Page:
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Taylor’s gas cash splash won’t wash with United Nations climate calls

The Morrison Government’s outrageous decision to waste millions of taxpayer dollars propping up the polluting gas industry is totally out of step with a United Nations call to drastically slash the number of methane creating fossil fuel projects.

On the same day Angus Taylor revealed nearly $60M of subsidies for the dirty gas industry would be contained in the upcoming budget, the UN released a report which found expanding gas consumption and infrastructure would jeopardize the Paris climate targets and any hope of keeping global warming below 1.5 degrees.

Today’s announcement by the Morrison Government comes as it is also attempting to ram through legislation that would change the remit of the Northern Australia Infrastructure Facility (NAIF) to make it easier to approve loans for gas projects, following news just yesterday that Minister Keith Pitt had blocked a NAIF loan for a wind farm near Cairns.

“The United Nations report shows that by working towards getting off polluting gas, humanity stands a real chance at meeting our climate targets,” said Lock the Gate Alliance National Coordinator Carmel Flint.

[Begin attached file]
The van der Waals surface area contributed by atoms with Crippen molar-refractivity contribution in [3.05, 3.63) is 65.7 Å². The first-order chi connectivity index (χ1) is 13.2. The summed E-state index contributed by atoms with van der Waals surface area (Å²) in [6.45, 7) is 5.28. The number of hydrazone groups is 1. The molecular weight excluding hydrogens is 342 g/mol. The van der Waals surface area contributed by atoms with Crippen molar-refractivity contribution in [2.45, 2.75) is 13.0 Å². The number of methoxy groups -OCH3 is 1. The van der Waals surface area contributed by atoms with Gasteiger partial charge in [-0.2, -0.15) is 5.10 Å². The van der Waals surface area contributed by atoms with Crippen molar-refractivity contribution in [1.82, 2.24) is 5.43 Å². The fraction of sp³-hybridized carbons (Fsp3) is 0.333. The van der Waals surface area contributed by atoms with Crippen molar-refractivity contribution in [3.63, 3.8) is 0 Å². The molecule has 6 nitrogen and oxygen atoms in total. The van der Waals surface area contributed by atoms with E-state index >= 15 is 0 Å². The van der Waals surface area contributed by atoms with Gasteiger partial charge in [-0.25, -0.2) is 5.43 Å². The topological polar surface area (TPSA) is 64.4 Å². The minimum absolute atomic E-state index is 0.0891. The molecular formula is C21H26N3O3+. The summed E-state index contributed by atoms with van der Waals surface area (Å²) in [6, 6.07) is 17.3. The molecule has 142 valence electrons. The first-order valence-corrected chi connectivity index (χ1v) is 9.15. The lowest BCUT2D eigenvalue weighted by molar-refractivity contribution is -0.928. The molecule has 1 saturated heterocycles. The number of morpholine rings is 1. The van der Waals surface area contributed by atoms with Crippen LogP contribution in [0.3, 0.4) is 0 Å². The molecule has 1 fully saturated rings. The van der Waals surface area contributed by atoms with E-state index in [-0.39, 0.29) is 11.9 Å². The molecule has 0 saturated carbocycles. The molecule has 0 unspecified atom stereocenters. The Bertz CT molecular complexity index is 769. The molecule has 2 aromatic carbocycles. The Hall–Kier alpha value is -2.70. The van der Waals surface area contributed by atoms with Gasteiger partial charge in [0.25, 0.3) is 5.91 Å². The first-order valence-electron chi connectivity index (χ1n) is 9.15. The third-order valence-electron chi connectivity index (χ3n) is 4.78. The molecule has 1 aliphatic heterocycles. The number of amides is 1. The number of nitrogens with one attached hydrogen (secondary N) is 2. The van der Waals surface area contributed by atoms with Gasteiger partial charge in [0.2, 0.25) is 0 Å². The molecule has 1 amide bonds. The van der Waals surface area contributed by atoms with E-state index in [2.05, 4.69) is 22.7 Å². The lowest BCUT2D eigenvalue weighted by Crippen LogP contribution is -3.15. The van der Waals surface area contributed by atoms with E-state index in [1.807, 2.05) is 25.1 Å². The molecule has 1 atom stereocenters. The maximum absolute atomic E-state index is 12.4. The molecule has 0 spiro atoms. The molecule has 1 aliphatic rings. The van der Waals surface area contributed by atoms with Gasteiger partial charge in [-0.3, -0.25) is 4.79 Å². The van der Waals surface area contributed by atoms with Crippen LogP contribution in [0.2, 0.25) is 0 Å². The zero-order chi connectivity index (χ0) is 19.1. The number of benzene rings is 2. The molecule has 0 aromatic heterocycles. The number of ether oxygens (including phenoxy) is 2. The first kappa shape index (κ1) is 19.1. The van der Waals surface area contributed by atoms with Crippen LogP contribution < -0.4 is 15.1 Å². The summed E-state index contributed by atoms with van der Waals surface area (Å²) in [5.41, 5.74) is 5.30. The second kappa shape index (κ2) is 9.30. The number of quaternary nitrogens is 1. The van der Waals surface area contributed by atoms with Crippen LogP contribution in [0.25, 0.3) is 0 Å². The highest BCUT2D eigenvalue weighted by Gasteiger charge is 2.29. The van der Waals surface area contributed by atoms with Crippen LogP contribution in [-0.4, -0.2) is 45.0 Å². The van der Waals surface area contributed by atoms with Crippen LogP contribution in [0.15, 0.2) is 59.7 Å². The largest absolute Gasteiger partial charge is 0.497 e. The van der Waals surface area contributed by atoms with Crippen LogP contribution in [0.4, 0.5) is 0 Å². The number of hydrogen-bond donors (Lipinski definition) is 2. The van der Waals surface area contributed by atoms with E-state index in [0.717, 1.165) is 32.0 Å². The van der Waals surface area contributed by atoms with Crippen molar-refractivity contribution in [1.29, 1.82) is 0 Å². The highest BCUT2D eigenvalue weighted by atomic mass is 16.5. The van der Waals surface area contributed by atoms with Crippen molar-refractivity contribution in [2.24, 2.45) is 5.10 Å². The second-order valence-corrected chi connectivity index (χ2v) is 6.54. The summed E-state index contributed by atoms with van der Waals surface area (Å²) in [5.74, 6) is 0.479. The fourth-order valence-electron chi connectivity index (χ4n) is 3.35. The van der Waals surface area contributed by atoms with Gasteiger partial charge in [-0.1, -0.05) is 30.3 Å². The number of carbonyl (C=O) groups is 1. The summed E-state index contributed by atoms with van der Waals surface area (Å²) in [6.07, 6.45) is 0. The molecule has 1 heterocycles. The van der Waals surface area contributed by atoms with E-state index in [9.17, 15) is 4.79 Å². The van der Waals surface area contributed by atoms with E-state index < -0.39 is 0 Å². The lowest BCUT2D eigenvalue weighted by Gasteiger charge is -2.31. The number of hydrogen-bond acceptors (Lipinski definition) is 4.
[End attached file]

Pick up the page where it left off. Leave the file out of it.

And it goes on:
“Not only that, but by dropping its ham-fisted plan to waste millions on more gas, the Morrison Government would be helping to safeguard water supplies relied on by farmers to produce food and fibre for Australians. 

“It’s time the Morrison Government stopped gifting taxpayer dollars to its mates in the gas industry, dropped its dangerous plan to redirect NAIF funds towards gas, and instead started working towards a future that can be enjoyed by all Australians.”

“As we have seen in Southern Queensland, unconventional gasfields drain aquifers, rip up prime agricultural land, damage cultural heritage, and severely disrupt the way of life for rural communities.

“The UN report clearly states gas can no longer be referred to as a transition fuel. In fact for some time now, renewables, coupled with battery storage, have surpassed gas as being more reliable, more economical, and much less damaging to land, water, and communities."

Among the funding announcements made by Mr Taylor was a further $5M for a Bowen Basin gas pipeline feasibility study to match funding already announced by the Queensland Palaszczuk Government. Last year it was reported fracking company Blue Energy, which owns petroleum licence tenements in the Bowen Basin and would benefit from such a pipeline link, publicly lobbied governments for new gas pipeline infrastructure.

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